Host Amber Smith: What are good bowel and bladder habits? Are you talking about regularity?
Jillian Cardinali, DPT: Oh, there are so many. So I guess my biggest tip, I would say, for our female population, is that when you're trying to empty your bowel or your bladder to please sit on the toilet. Have your feet firmly planted on the ground. So my tip would be, no hovering. If you're hovering, because you don't want to sit on the toilet, you're going to actually activate, you're going to engage your pelvic floor muscles. And when we empty our bladder or our bowels, we need our pelvic floor muscles to completely relax to allow those processes to happen.
Host Amber Smith: Interesting. That's a helpful tip. Well, Dr. Gardner, let me ask you, is a physician referral needed? Like, how would someone get physical therapy?
Tania Gardner, DPT: So in New York state, physical therapists do have direct access, which means that a patient can be seen by a physical therapist who has at least three years of experience for 30 days or 10 visits without a physician referral. Dr. Cardinali and I both work at Upstate, so we are under that Upstate umbrella, which is regulated by the DNV accrediting body. So, because of our institution, one of the requirements is that we do have a physician referral. And oftentimes these patients, because of the proximity of the pelvic floor muscles to the pelvic organs and some of the sensations that they're feeling, it is a good idea to see your physician first to rule out anything more sinister, to make sure that that pelvic pain really is coming from the pelvic floor muscles rather than something else.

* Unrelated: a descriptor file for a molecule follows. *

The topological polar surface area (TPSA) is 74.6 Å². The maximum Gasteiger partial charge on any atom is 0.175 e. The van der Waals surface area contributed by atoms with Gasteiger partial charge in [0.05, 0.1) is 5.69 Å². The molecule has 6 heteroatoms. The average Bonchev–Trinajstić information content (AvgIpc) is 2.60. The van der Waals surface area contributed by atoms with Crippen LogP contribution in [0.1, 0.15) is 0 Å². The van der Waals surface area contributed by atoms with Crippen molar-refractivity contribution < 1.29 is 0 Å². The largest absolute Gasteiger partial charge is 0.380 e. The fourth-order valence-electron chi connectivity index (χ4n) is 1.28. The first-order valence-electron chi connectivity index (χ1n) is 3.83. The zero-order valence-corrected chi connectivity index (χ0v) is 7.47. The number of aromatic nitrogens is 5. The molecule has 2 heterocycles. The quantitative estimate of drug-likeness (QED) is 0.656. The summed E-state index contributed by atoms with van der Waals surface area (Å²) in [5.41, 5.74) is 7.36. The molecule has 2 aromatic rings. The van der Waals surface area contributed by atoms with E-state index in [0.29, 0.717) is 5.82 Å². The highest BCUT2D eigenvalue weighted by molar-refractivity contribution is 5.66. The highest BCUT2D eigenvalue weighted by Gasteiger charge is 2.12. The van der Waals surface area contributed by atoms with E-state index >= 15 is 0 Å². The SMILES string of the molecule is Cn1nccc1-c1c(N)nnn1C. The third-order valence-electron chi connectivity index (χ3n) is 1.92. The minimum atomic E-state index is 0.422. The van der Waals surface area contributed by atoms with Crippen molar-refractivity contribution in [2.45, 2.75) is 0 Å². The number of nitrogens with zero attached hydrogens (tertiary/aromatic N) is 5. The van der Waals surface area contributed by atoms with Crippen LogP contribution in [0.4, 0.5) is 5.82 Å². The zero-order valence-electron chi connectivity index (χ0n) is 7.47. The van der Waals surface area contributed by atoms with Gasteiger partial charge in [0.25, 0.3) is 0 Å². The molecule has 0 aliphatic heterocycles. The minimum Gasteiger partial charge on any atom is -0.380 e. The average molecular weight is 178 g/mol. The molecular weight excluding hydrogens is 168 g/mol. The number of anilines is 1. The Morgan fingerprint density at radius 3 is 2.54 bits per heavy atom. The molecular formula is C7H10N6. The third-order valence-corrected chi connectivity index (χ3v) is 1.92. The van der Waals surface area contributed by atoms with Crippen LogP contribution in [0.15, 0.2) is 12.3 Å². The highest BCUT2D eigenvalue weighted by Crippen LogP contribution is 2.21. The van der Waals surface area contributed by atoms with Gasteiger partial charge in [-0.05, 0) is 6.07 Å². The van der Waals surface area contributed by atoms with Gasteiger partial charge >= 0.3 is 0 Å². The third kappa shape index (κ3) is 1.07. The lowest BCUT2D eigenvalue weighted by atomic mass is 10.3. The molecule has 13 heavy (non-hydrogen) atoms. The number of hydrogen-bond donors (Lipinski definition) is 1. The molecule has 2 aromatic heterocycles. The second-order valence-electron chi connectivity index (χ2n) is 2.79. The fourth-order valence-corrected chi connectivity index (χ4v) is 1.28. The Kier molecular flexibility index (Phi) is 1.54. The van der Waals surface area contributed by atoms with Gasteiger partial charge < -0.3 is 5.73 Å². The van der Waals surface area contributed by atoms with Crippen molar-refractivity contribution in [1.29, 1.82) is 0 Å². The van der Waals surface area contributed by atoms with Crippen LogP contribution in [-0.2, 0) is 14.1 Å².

Host Amber Smith: So it might be helpful to bring these issues up with a primary care provider first, and get their assessment of whether they should come for pelvic floor PT?
Tania Gardner, DPT: Absolutely. And oftentimes we find that patients will request pelvic floor physical therapy because they heard about it, that their girlfriend went through it, or their dad went through it after he had a prostatectomy, or they read a blog post on the internet and they heard about it. And most often, the physicians are very supportive and will honor that request, and they're able to just make sure that there's not something else going on. And when patients have their follow-up after having a baby and they follow up with their obstetrician or care provider, they're often able to get that referral then.
Host Amber Smith: Is there a phone number or a website that people can go to to learn more information about pelvic floor PT?
Tania Gardner, DPT: We have our upstate.edu website, and if you search for "pelvic floor physical therapy" on there, you'll be directed to our page. And our main phone number for scheduling appointments is 315-464-6543.
Host Amber Smith: Well, I want to thank both of you for making time for this interview. My guests have been physical therapists, Tania Gardner and Jillian Cardinali. The Informed Patient is a podcast covering health, science and medicine brought to you by Upstate Medical University in Syracuse, New York. Find our archive of previous episodes at upstate.edu/Informed. I'm your host, Amber Smith, thanking you for listening.